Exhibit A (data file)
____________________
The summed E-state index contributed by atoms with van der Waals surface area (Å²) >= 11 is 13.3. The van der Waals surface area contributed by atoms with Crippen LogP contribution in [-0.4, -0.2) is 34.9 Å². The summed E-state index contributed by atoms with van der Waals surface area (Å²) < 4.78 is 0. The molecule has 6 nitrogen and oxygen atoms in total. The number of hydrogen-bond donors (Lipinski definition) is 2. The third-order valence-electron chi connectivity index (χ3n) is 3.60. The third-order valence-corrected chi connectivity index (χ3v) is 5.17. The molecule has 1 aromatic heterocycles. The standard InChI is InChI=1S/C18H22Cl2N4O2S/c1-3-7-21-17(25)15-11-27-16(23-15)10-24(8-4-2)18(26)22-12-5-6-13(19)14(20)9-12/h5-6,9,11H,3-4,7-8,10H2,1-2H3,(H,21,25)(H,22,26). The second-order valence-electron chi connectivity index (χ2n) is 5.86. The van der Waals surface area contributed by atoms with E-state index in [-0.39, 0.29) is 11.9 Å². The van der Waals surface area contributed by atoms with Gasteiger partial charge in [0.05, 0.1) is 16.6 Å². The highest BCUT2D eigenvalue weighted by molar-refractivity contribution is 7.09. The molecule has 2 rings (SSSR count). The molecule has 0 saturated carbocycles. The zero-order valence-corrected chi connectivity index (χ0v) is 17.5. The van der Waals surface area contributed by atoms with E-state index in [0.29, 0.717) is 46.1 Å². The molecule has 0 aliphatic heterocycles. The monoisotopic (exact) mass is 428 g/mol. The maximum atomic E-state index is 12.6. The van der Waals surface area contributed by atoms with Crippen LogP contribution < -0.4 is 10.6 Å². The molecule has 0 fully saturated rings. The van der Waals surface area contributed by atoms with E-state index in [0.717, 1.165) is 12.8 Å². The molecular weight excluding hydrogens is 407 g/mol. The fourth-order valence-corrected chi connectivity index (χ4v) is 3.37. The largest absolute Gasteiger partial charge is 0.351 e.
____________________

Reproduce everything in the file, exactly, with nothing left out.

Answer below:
The summed E-state index contributed by atoms with van der Waals surface area (Å²) >= 11 is 13.3. The van der Waals surface area contributed by atoms with Crippen LogP contribution in [-0.4, -0.2) is 34.9 Å². The summed E-state index contributed by atoms with van der Waals surface area (Å²) < 4.78 is 0. The molecule has 6 nitrogen and oxygen atoms in total. The number of hydrogen-bond donors (Lipinski definition) is 2. The third-order valence-electron chi connectivity index (χ3n) is 3.60. The third-order valence-corrected chi connectivity index (χ3v) is 5.17. The molecule has 1 aromatic heterocycles. The standard InChI is InChI=1S/C18H22Cl2N4O2S/c1-3-7-21-17(25)15-11-27-16(23-15)10-24(8-4-2)18(26)22-12-5-6-13(19)14(20)9-12/h5-6,9,11H,3-4,7-8,10H2,1-2H3,(H,21,25)(H,22,26). The second-order valence-electron chi connectivity index (χ2n) is 5.86. The van der Waals surface area contributed by atoms with E-state index in [-0.39, 0.29) is 11.9 Å². The van der Waals surface area contributed by atoms with Gasteiger partial charge in [0.05, 0.1) is 16.6 Å². The highest BCUT2D eigenvalue weighted by molar-refractivity contribution is 7.09. The molecule has 2 rings (SSSR count). The molecule has 0 saturated carbocycles. The zero-order valence-corrected chi connectivity index (χ0v) is 17.5. The van der Waals surface area contributed by atoms with E-state index in [0.29, 0.717) is 46.1 Å². The molecule has 0 aliphatic heterocycles. The monoisotopic (exact) mass is 428 g/mol. The maximum atomic E-state index is 12.6. The van der Waals surface area contributed by atoms with Crippen LogP contribution < -0.4 is 10.6 Å². The molecule has 0 fully saturated rings. The van der Waals surface area contributed by atoms with E-state index in [0.717, 1.165) is 12.8 Å². The molecular weight excluding hydrogens is 407 g/mol. The fourth-order valence-corrected chi connectivity index (χ4v) is 3.37. The largest absolute Gasteiger partial charge is 0.351 e.